Dr. O'Malley on Racial and Economic Barriers to Screening in CRC

In Partnership With:

Partner | Cancer Centers | <b>RWJBarnabas Health and Rutgers Cancer Institute of New Jersey</b>

Denalee O'Malley, PhD, discusses racial and economic barriers to colorectal screening in colorectal cancer.

Denalee O'Malley, PhD, assistant professor, Department of Family Medicine and Community Health, Research Division, Rutgers Robert Wood Johnson Medical School, discusses racial and economic barriers to colorectal screening in colorectal cancer (CRC).

The disparities that affect screening for CRC stem from structural racism embedded in the health-care delivery system, O'Malley says. These disparities are interconnected, and they include racism, income inequality, geographic disparities, and the organization and delivery of health care, O'Malley explains.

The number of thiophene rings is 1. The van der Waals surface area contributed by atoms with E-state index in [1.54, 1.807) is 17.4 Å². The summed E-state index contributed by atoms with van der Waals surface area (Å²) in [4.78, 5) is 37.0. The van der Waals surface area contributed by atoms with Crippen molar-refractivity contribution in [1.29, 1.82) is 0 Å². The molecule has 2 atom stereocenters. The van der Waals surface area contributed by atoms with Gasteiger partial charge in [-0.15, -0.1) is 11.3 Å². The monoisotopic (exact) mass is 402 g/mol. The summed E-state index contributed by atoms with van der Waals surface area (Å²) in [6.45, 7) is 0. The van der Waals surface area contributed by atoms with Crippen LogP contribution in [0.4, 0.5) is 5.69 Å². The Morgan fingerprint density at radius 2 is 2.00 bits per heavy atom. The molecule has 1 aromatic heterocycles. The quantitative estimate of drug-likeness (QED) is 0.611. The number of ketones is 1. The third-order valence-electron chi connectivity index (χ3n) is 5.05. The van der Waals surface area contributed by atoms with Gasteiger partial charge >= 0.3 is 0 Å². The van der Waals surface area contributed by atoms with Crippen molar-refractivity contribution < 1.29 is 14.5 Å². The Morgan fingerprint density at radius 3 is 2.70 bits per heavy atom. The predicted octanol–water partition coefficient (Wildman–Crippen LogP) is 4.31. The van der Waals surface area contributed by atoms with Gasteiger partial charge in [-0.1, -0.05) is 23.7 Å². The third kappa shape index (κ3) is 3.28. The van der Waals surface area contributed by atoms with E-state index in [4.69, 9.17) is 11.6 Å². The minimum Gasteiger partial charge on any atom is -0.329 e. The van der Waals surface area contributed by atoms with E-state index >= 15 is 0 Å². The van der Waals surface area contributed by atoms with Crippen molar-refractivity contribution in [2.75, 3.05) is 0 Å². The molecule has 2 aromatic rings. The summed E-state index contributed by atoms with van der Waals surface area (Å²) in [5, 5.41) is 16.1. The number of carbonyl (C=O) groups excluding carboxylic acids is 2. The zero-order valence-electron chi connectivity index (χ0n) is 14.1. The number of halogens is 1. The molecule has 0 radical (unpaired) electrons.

Moreover, there are many different types of CRC screening tests, all with different levels of efficacy and intervals of testing, O’Malley adds. A FIT test is an annual screening, compared with a colonoscopy, which involves a 10-year interval if tests come back normal, O’Malley continues.

Community health centers play a key part in screenings, as they are considered a primary care safety net, O’Malley explains. However, over 20% of community health center patient populations are uninsured, adding another disparity to screening, O’Malley concludes.